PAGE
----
There is a reason why, in all our fascination with India, we remain somewhat blind. After all, as Edward Said pointed out in his groundbreaking book Orientalism, the West has long been in the business of producing images of the East that tend to serve the West’s own interests and needs. Meanwhile, we remain blithely ignorant of its current microcultures and peoples.
Many have journeyed East, whether to the hills of Dharamsala, home of the Dalai Lama, or the ashrams of Rishikesh, where the gaze of Western yogis seeking instruction has called forth a commercialized bazaar of yoga and meditation classes. Talking with Westerners in Varanasi on the banks of the holy Ganges River, anthropologist Mary Korpela found that most thought themselves more spiritual and less material than other Westerners and Indians alike. In her interviews, Korpela found that the self, and not India or Indians, was at the center of these seekers’ quests. Like Jennifer, Aluna, Indra, and myself, these lifestyle migrants failed to really connect with the land that gave them the spirituality they traveled there to find.
We all want to be good human beings. However, whereas many Americans in “turning Indian” have embraced the mysticism of the East, I was struck by how Sandhya and her countrymen have quietly embraced a humanism and humanitarianism formerly associated with the West.
Some 20 million Americans practice hatha yoga. If each of us pitched in just one dollar a month, three cents a day, we could make a huge dent in many of India’s problems.
How to Get Involved
There are two ways to become involved in serving those in India: nonreligious organizations and religious ones.
One of the most effective nonreligious organizations — the Association for India’s Development — is made up largely of Indian professionals living in the U.S. who donate their time and other resources to structuring, implementing, and volunteering for programs in India. AID promotes sustainable, equitable, and just development; supports grassroots organizations in India; and initiates efforts in interconnected spheres such as agriculture, energy, education, health, livelihoods, natural resources (including land and water), women’s empowerment, and social justice.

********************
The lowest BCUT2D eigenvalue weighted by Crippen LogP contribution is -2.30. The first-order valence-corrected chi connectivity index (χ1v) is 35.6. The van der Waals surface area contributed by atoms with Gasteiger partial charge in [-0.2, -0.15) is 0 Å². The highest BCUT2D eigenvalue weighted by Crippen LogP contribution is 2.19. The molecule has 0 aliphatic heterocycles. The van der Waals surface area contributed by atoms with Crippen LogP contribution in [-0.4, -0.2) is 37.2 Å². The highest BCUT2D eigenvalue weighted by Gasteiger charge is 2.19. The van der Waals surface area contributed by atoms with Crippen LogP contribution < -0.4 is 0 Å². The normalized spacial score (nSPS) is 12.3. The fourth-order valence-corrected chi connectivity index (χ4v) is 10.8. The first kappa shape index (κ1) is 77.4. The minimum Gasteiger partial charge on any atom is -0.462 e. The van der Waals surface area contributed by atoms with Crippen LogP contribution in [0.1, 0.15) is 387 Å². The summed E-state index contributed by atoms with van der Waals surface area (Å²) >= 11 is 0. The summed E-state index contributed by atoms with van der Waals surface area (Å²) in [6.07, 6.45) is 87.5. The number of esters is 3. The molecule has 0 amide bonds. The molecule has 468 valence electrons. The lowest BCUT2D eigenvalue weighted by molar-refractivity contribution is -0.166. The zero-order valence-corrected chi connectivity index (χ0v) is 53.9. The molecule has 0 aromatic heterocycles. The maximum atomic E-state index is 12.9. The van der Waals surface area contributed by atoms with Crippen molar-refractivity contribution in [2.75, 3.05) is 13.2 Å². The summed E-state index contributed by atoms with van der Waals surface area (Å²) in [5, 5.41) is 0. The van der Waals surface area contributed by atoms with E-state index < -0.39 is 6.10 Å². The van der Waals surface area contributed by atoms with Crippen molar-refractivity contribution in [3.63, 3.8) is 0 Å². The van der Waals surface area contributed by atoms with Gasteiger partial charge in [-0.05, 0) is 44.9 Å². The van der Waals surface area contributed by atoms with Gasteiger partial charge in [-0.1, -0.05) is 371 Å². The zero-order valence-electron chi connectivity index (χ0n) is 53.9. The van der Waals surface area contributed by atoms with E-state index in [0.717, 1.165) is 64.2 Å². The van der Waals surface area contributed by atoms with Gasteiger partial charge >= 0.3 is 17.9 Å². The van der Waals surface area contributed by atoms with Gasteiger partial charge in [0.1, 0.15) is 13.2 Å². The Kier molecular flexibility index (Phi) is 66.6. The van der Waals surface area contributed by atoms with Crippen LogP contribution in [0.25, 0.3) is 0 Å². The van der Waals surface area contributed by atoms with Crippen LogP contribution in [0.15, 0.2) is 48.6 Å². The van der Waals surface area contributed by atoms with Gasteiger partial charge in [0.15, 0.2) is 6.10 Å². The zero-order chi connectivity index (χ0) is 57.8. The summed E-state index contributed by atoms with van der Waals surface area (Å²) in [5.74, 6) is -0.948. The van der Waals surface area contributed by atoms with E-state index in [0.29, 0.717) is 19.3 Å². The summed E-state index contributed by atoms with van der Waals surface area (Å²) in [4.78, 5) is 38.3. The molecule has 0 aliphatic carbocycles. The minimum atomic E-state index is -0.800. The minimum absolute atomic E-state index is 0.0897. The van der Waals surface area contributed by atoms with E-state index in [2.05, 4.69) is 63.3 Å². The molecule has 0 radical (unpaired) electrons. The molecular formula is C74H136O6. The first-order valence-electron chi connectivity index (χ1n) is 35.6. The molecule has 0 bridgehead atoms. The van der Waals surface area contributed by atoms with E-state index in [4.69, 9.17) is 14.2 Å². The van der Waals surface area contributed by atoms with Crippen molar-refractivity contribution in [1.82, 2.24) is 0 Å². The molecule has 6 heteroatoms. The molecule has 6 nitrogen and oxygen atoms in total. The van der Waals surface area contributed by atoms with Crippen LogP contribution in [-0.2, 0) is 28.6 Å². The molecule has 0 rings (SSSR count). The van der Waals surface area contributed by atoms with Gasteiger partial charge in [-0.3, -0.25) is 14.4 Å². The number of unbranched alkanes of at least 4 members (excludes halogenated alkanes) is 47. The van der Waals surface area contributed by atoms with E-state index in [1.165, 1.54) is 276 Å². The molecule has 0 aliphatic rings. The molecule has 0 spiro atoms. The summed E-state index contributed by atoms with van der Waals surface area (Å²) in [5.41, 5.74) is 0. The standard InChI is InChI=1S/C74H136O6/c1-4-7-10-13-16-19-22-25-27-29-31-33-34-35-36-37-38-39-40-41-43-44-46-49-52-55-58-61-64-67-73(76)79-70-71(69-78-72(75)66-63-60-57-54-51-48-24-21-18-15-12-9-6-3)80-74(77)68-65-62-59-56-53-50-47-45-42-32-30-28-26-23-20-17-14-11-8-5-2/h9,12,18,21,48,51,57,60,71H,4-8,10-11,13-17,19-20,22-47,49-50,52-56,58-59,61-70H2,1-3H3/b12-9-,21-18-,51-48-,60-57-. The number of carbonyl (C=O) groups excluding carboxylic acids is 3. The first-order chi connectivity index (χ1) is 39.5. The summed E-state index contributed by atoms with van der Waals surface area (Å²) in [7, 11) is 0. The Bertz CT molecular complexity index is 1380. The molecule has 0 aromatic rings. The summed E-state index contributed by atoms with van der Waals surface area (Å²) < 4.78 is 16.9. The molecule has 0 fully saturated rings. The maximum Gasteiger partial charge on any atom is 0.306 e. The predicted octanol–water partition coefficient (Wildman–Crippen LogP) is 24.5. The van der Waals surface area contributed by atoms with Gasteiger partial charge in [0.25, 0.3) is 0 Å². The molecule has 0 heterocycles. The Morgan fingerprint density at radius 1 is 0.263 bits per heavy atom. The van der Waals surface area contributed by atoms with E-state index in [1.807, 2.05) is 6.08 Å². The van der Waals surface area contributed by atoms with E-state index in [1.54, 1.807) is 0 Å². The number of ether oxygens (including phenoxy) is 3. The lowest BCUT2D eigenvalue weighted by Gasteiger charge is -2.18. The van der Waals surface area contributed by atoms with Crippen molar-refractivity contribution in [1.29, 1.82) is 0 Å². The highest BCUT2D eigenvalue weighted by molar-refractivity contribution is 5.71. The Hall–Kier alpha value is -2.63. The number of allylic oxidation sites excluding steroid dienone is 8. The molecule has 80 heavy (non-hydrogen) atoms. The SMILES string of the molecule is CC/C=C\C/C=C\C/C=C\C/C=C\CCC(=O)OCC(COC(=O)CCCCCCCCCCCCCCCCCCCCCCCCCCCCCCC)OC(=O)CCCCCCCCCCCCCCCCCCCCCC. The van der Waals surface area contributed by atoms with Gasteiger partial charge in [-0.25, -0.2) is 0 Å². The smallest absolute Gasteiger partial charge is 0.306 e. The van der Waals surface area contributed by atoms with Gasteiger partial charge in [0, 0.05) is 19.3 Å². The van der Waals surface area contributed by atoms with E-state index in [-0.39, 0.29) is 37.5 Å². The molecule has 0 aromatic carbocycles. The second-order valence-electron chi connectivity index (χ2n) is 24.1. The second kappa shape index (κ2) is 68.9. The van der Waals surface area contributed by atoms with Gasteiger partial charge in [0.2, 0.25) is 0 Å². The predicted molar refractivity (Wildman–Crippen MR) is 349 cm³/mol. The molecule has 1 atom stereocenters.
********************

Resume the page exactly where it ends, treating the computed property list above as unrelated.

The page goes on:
In many ways, life in India seems defined by struggle: the struggle to own arable land, to keep seeds when Monsanto dominates farming, to get mental and physical health care, to avoid sexual violence, to obtain an education, to have reliable electricity, to recover from natural disasters. The statistics are dismaying. For instance, most families in rural India are landless, and a majority of these sustain themselves by laboring on other people’s farms. Workers are paid a pittance ($1–$1.50 a day for men and about 50-75 percent of that for women) and find jobs about 100 days of the year. For women, the literacy rate is 20 percent lower than men’s, a rape occurs every 34 minutes, and crimes against women went up 150 percent between 1993-2000.
AID is dedicated to partnering with people and groups to understand these myriad problems, come up with solutions, and support training, workers, and organizing in these fields. And the group has been effective. Since 1997, AID’s Eureka Child initiative has focused on innovative teaching techniques for science, math, and reading based on extensive work with school children and field experimentation. When the government of Tamil Nadu requested AID training for its teachers in 2006, after an amazing response from children and teachers that reached 450,000, reading skills improved by 30 percent.
Nandini Goel, a child prodigy at computers, has begun a small-scale, grassroots project in Delhi, India — a computer school for girls from impoverished families. Nandini volunteers all her spare time to meditation and to instructing girls less fortunate then her. See Educate My Girl here.
Many spiritual leaders see selfless service as a spiritual path.
Mata Amritanandamayi, popularly known as Amma, supports charitable work to alleviate the burden of the world’s poor by meeting their five basic needs — food, shelter, education, health care, and livelihood — wherever and whenever possible.
The late saint Sai Baba’s organization performs Annadan (feed the hungry) service in India on the last Thursday of the month. Saibaba.org also partners with Food Banks across the U.S. in their mutual fight against hunger.
Vanessa Stone’s Amala Foundation, in partnership with the Bhatti Mines School in New Delhi, India, has offered 200 children an alternative to child labor, a way out of extreme poverty, hope for the future, and the freedom to thrive.
Meher Baba saw selfless service as the spiritual path. As a college youth walking home from school, he chanced upon an aged Muslim saint living beside the road under a neem tree. She beckoned the boy over, and when he leaned down, she kissed him on the forehead. Immediately, he became absorbed in transcendental bliss, losing all awareness of mind and body for months. His parents consulted with various doctors and spiritual teachers, none of whom was able to help him, until they dragged him to the abode of Neem Karoli Baba. When the saint witnessed the boy approaching, he picked up a nearby stone and hurled it at the young man’s forehead. With that blow, Meher Baba regained awareness of mind and body. Eschewing meditation and other spiritual practices, he would advise his students simply to compassionately serve those in need.
Perhaps upon awakening spiritually, it is natural to become an Outward Facing Human.